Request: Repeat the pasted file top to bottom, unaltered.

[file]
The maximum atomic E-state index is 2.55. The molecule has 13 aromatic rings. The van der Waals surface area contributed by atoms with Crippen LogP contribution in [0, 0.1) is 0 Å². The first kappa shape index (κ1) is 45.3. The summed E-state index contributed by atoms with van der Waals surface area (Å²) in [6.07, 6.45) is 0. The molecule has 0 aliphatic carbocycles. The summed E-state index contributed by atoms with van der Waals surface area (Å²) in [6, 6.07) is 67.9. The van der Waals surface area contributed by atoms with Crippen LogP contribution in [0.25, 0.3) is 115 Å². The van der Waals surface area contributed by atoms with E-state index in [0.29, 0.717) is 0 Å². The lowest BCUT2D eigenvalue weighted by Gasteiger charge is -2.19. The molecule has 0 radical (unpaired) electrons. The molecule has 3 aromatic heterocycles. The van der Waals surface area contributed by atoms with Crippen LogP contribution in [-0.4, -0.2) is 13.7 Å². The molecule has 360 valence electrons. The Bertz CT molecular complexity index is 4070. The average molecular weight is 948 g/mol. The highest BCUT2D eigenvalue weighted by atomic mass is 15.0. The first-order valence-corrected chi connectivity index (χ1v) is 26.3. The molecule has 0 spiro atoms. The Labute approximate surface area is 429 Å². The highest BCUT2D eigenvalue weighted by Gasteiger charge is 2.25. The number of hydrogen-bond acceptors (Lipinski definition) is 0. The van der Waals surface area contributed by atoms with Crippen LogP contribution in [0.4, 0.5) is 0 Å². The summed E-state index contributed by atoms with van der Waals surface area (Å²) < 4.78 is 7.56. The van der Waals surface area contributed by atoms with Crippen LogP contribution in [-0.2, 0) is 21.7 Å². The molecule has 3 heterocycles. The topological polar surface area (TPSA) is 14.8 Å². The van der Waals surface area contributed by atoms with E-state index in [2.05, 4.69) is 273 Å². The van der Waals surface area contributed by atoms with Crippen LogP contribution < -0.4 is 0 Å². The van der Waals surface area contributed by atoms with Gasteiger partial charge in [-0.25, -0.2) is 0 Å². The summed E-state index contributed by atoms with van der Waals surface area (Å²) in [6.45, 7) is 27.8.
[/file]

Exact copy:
The maximum atomic E-state index is 2.55. The molecule has 13 aromatic rings. The van der Waals surface area contributed by atoms with Crippen LogP contribution in [0, 0.1) is 0 Å². The first kappa shape index (κ1) is 45.3. The summed E-state index contributed by atoms with van der Waals surface area (Å²) in [6.07, 6.45) is 0. The molecule has 0 aliphatic carbocycles. The summed E-state index contributed by atoms with van der Waals surface area (Å²) in [6, 6.07) is 67.9. The van der Waals surface area contributed by atoms with Crippen LogP contribution in [0.25, 0.3) is 115 Å². The van der Waals surface area contributed by atoms with E-state index in [0.29, 0.717) is 0 Å². The lowest BCUT2D eigenvalue weighted by Gasteiger charge is -2.19. The molecule has 0 radical (unpaired) electrons. The molecule has 3 aromatic heterocycles. The van der Waals surface area contributed by atoms with Crippen LogP contribution in [-0.4, -0.2) is 13.7 Å². The molecule has 360 valence electrons. The Bertz CT molecular complexity index is 4070. The average molecular weight is 948 g/mol. The highest BCUT2D eigenvalue weighted by atomic mass is 15.0. The first-order valence-corrected chi connectivity index (χ1v) is 26.3. The molecule has 0 spiro atoms. The Labute approximate surface area is 429 Å². The highest BCUT2D eigenvalue weighted by Gasteiger charge is 2.25. The number of hydrogen-bond acceptors (Lipinski definition) is 0. The van der Waals surface area contributed by atoms with Crippen LogP contribution in [0.4, 0.5) is 0 Å². The summed E-state index contributed by atoms with van der Waals surface area (Å²) < 4.78 is 7.56. The van der Waals surface area contributed by atoms with Crippen LogP contribution in [-0.2, 0) is 21.7 Å². The molecule has 3 heterocycles. The topological polar surface area (TPSA) is 14.8 Å². The van der Waals surface area contributed by atoms with E-state index in [2.05, 4.69) is 273 Å². The van der Waals surface area contributed by atoms with Crippen LogP contribution < -0.4 is 0 Å². The van der Waals surface area contributed by atoms with Gasteiger partial charge in [-0.25, -0.2) is 0 Å². The summed E-state index contributed by atoms with van der Waals surface area (Å²) in [6.45, 7) is 27.8.